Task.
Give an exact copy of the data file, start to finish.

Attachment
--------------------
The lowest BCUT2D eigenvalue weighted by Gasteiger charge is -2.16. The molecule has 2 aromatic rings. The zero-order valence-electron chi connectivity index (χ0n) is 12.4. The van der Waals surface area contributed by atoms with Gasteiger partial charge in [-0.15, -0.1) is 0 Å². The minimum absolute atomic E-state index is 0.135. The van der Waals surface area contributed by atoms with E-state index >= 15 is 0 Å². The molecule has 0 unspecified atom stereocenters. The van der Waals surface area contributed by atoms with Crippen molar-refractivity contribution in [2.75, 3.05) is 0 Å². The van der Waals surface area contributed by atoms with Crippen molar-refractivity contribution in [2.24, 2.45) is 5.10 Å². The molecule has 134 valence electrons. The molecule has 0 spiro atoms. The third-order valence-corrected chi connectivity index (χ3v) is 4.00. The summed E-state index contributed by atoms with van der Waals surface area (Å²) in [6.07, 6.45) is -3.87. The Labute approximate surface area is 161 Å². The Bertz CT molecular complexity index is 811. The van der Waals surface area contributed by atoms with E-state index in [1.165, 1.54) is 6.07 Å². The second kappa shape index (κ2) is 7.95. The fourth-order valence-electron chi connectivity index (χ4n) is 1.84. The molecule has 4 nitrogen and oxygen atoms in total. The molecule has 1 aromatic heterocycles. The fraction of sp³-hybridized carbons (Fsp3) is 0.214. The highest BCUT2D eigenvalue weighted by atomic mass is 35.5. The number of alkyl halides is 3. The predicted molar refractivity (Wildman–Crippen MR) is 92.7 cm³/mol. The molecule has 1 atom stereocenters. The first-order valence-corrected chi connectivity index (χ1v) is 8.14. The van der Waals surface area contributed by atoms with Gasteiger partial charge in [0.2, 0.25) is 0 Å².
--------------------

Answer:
The lowest BCUT2D eigenvalue weighted by Gasteiger charge is -2.16. The molecule has 2 aromatic rings. The zero-order valence-electron chi connectivity index (χ0n) is 12.4. The van der Waals surface area contributed by atoms with Gasteiger partial charge in [-0.15, -0.1) is 0 Å². The minimum absolute atomic E-state index is 0.135. The van der Waals surface area contributed by atoms with E-state index >= 15 is 0 Å². The molecule has 0 unspecified atom stereocenters. The van der Waals surface area contributed by atoms with Crippen molar-refractivity contribution in [2.75, 3.05) is 0 Å². The van der Waals surface area contributed by atoms with Crippen molar-refractivity contribution in [2.24, 2.45) is 5.10 Å². The molecule has 134 valence electrons. The molecule has 0 spiro atoms. The third-order valence-corrected chi connectivity index (χ3v) is 4.00. The summed E-state index contributed by atoms with van der Waals surface area (Å²) in [6.07, 6.45) is -3.87. The Labute approximate surface area is 161 Å². The Bertz CT molecular complexity index is 811. The van der Waals surface area contributed by atoms with E-state index in [1.165, 1.54) is 6.07 Å². The second kappa shape index (κ2) is 7.95. The fourth-order valence-electron chi connectivity index (χ4n) is 1.84. The molecule has 4 nitrogen and oxygen atoms in total. The molecule has 1 aromatic heterocycles. The fraction of sp³-hybridized carbons (Fsp3) is 0.214. The highest BCUT2D eigenvalue weighted by atomic mass is 35.5. The number of alkyl halides is 3. The predicted molar refractivity (Wildman–Crippen MR) is 92.7 cm³/mol. The molecule has 1 atom stereocenters. The first-order valence-corrected chi connectivity index (χ1v) is 8.14. The van der Waals surface area contributed by atoms with Gasteiger partial charge in [0.2, 0.25) is 0 Å².